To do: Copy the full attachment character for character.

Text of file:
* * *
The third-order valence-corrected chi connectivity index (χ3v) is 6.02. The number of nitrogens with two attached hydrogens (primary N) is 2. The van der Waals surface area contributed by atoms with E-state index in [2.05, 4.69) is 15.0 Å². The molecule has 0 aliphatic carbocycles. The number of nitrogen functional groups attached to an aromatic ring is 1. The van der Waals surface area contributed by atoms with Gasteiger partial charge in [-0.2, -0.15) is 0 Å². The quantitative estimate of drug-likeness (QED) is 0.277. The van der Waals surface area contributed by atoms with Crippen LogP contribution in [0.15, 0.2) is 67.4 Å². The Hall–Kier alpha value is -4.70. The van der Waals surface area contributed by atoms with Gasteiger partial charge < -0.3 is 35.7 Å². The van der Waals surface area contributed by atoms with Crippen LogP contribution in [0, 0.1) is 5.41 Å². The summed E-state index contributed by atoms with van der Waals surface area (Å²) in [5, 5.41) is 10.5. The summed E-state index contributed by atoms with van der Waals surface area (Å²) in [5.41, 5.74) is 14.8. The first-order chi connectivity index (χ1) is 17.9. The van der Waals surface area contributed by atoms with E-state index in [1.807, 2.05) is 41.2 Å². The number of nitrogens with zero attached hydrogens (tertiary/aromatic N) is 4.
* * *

The third-order valence-corrected chi connectivity index (χ3v) is 6.02. The number of nitrogens with two attached hydrogens (primary N) is 2. The van der Waals surface area contributed by atoms with E-state index in [2.05, 4.69) is 15.0 Å². The molecule has 0 aliphatic carbocycles. The number of nitrogen functional groups attached to an aromatic ring is 1. The van der Waals surface area contributed by atoms with Gasteiger partial charge in [-0.2, -0.15) is 0 Å². The quantitative estimate of drug-likeness (QED) is 0.277. The van der Waals surface area contributed by atoms with Crippen LogP contribution in [0.15, 0.2) is 67.4 Å². The Hall–Kier alpha value is -4.70. The van der Waals surface area contributed by atoms with Gasteiger partial charge < -0.3 is 35.7 Å². The van der Waals surface area contributed by atoms with Crippen LogP contribution in [0, 0.1) is 5.41 Å². The summed E-state index contributed by atoms with van der Waals surface area (Å²) in [5, 5.41) is 10.5. The summed E-state index contributed by atoms with van der Waals surface area (Å²) in [5.41, 5.74) is 14.8. The first-order chi connectivity index (χ1) is 17.9. The van der Waals surface area contributed by atoms with E-state index in [1.807, 2.05) is 41.2 Å². The number of nitrogens with zero attached hydrogens (tertiary/aromatic N) is 4.